10. Like listening to Hip Hop? You may want to check out Audible Mainframe, a group which hails from Boston. The band's logo is terrific, although those cables look more Bus & Tag than FICON.
|by Timothy Sipples||August 13, 2008 |
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I spotted this advertisement while riding the Tokyo Metro (subway):
Basically the advertisement is promoting the ready availability of skilled system engineers and programmers with COBOL experience, with a Web link to find out more about hiring them for short-term or long-term work.
Joe Clabby has some thoughts on the "skills shortage" question. Synopsis: if there are talent shortages in certain countries, those shortages are not unique to mainframe-specific disciplines.
I agree. I remember well the late 1990s, at the height of the dot-com boom in the U.S., when big city radio stations carried breathless advertisements promising skilled IT workers $100,000 signing bonuses and the like. My employer experienced record levels of employee attrition in those years. My college roommate became a paper multi-millionaire overnight. (And at least somewhat less multi a few months later, but that's another story.) I was wondering whether I should also join the attrition bandwagon, as any rational person would.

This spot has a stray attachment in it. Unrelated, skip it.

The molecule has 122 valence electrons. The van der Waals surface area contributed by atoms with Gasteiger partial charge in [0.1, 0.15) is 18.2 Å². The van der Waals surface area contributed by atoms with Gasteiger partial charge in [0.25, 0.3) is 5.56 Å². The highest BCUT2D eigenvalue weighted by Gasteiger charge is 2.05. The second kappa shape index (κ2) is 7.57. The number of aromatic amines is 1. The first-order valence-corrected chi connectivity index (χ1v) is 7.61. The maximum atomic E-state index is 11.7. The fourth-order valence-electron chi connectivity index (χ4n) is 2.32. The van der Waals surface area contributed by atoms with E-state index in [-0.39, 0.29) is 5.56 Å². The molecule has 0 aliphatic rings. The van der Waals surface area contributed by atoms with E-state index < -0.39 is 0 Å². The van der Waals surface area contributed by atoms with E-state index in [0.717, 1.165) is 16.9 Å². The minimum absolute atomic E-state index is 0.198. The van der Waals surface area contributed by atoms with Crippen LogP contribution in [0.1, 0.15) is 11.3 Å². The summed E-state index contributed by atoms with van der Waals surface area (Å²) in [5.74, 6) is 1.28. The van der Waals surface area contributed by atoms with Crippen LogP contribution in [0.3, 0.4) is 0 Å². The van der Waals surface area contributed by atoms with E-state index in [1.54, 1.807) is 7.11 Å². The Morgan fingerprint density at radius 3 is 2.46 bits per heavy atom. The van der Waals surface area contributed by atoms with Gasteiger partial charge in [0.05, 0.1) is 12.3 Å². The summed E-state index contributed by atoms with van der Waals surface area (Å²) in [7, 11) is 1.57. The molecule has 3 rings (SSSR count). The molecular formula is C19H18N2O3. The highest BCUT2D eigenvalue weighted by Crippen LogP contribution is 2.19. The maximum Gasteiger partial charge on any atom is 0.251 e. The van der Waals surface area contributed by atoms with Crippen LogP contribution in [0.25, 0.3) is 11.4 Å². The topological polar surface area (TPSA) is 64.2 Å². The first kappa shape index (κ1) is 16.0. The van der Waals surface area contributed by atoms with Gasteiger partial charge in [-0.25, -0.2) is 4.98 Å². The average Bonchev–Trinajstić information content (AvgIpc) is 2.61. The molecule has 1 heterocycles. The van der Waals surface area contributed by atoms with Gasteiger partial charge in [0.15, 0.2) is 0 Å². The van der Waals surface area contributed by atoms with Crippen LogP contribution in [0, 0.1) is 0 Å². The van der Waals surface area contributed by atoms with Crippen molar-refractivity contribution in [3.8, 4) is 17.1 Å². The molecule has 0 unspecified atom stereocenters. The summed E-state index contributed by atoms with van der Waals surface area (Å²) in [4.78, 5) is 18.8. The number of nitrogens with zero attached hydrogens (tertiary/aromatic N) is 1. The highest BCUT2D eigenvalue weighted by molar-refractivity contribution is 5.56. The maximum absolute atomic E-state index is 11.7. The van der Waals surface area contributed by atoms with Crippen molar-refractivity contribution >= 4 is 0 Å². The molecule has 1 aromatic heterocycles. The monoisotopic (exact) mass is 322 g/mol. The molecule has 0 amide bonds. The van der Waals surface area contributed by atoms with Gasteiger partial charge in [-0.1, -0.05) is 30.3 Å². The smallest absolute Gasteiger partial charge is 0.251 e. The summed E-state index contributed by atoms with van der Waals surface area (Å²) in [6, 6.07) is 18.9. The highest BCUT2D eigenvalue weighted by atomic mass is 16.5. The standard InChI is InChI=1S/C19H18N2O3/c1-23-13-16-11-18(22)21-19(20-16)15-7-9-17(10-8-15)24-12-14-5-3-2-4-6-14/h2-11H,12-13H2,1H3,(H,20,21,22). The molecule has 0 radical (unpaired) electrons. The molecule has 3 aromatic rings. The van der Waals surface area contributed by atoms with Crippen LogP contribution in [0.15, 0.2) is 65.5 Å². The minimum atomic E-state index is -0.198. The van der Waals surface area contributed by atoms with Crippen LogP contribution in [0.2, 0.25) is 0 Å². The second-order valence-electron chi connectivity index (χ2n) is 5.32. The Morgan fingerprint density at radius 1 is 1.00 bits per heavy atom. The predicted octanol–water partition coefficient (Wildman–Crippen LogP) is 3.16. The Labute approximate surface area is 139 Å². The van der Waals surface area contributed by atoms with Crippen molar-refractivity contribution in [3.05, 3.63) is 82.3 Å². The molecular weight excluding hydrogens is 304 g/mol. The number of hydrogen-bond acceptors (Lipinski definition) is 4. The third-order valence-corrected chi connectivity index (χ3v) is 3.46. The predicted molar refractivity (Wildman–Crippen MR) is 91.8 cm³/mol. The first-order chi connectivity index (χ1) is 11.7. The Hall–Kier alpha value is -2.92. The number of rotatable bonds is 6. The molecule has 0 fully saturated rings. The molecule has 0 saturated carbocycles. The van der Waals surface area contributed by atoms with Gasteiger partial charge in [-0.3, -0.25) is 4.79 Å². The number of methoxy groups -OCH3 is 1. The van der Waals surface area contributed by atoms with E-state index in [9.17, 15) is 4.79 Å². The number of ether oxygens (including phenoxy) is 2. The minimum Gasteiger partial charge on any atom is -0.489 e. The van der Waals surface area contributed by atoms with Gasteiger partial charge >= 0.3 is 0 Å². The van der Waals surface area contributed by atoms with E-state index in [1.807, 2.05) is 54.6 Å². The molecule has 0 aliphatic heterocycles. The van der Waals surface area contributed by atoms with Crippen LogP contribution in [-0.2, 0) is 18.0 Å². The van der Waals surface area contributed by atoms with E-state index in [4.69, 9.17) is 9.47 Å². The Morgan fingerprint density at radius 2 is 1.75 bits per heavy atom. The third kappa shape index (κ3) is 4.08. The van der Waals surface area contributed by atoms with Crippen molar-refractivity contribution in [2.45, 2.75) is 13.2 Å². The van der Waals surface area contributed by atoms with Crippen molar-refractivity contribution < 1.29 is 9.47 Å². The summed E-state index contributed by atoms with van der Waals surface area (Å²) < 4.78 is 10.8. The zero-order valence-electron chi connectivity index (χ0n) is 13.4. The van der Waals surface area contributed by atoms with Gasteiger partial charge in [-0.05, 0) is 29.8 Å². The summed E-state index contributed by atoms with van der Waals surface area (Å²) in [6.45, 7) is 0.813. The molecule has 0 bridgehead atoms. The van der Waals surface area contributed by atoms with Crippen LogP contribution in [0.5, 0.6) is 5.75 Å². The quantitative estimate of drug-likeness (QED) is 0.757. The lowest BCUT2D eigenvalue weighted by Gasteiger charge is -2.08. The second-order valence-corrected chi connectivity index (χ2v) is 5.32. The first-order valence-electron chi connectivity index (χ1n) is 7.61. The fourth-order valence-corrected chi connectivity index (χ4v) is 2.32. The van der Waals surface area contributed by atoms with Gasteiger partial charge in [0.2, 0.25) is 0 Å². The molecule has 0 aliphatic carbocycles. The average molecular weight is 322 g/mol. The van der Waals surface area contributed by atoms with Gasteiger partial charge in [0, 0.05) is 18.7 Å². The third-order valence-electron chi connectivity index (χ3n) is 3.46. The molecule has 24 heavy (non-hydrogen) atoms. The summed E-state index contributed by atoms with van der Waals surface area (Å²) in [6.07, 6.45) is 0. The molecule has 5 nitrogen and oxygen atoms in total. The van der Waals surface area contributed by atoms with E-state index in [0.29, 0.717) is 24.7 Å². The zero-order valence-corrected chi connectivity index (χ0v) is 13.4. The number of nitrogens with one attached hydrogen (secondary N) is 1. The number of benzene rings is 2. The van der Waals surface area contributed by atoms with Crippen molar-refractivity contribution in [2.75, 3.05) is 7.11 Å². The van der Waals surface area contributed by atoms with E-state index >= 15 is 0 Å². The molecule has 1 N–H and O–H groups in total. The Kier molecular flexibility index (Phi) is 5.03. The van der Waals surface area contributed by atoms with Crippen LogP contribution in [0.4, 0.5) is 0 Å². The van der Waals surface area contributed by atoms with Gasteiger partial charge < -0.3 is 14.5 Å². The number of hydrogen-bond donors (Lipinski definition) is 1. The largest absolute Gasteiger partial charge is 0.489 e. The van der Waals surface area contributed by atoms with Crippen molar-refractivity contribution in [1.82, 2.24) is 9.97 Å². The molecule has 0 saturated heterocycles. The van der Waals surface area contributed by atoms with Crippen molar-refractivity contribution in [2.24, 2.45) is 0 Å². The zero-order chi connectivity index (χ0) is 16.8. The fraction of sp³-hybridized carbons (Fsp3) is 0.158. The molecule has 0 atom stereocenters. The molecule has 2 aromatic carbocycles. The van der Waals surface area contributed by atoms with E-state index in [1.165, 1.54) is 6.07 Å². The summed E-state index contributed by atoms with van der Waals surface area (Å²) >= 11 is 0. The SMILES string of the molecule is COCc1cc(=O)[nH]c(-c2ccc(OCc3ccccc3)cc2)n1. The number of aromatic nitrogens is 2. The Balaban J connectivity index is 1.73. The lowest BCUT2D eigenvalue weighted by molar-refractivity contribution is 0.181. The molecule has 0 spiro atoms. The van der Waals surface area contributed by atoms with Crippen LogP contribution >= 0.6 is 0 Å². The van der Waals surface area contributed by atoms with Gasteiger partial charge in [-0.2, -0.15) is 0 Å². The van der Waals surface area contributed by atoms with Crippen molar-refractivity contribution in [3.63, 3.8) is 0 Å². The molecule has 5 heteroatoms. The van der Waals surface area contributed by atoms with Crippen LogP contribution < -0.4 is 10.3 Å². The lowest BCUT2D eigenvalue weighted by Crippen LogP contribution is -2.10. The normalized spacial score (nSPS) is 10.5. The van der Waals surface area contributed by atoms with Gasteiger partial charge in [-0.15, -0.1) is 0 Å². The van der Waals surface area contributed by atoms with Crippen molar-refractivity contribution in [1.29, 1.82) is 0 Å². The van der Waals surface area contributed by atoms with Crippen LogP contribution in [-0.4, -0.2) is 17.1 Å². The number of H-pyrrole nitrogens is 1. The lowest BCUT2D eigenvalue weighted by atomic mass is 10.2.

To the nearest percentage, 0% of that surge in IT salaries and benefits had anything to do with mainframe-unique skills. Yet even at that time, you could find supposedly smart people preaching doom and gloom about mainframe skills shortages, all while the prices of LAN administrators and HTML authors rose into the stratosphere.
In reality, there's never a "shortage": salaries and benefits reach an equilibrium to balance supply with demand in each discipline at any particular moment in time. So I'm not sure why so many people talk exclusively about supply-side shortages. Why don't people talk about the shortage of employers willing to pay $1M per year to their C++ programmers or network firewall administrators, for example?
As a sanity check, is your company increasing COBOL developers' salaries at rates above general wage inflation? Usually the answer to that question is an emphatic "no." Possibly the answer to that question should be "yes," particularly if those developers' productivity is improving, which is typical (and valuable).
Also, why do people think that the supply of talent is fixed? Believe it or not, many people can learn PL/I programming for example, and many comparatively quickly. IBM keeps making it easier to cross-train; as Clabby points out, the uniqueness of mainframes from a skills point of view continues to decrease. And as Clabby also points out, IT professionals in many countries are eager to learn new skills in order to enhance their marketability and career prospects.
What are you seeing? What are the salary and productivity trends in your organization? If you have a mainframe-unique skill, are you getting paid more this year?
|by Timothy Sipples||August 1, 2008 in People |